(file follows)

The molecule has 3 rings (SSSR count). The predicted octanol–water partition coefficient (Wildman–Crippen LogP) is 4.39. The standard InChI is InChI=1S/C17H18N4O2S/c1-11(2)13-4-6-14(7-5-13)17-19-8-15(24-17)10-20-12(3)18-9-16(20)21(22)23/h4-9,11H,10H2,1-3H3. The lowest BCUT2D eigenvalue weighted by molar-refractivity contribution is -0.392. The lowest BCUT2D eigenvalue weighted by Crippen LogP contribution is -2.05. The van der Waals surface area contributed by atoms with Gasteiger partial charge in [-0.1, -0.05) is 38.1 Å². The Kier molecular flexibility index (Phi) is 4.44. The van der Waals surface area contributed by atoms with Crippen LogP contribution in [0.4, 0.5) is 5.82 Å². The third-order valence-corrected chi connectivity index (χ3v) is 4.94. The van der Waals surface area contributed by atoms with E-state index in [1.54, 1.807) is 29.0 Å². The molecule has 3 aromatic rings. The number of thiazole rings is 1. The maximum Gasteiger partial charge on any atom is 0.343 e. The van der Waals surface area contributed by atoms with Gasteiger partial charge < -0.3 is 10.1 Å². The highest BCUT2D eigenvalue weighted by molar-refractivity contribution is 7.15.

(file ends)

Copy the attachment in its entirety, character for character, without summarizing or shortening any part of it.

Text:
The molecule has 3 rings (SSSR count). The predicted octanol–water partition coefficient (Wildman–Crippen LogP) is 4.39. The standard InChI is InChI=1S/C17H18N4O2S/c1-11(2)13-4-6-14(7-5-13)17-19-8-15(24-17)10-20-12(3)18-9-16(20)21(22)23/h4-9,11H,10H2,1-3H3. The lowest BCUT2D eigenvalue weighted by molar-refractivity contribution is -0.392. The lowest BCUT2D eigenvalue weighted by Crippen LogP contribution is -2.05. The van der Waals surface area contributed by atoms with Gasteiger partial charge in [-0.1, -0.05) is 38.1 Å². The Kier molecular flexibility index (Phi) is 4.44. The van der Waals surface area contributed by atoms with Crippen LogP contribution in [0.4, 0.5) is 5.82 Å². The third-order valence-corrected chi connectivity index (χ3v) is 4.94. The van der Waals surface area contributed by atoms with E-state index in [1.54, 1.807) is 29.0 Å². The molecule has 3 aromatic rings. The number of thiazole rings is 1. The maximum Gasteiger partial charge on any atom is 0.343 e. The van der Waals surface area contributed by atoms with Gasteiger partial charge < -0.3 is 10.1 Å². The highest BCUT2D eigenvalue weighted by molar-refractivity contribution is 7.15.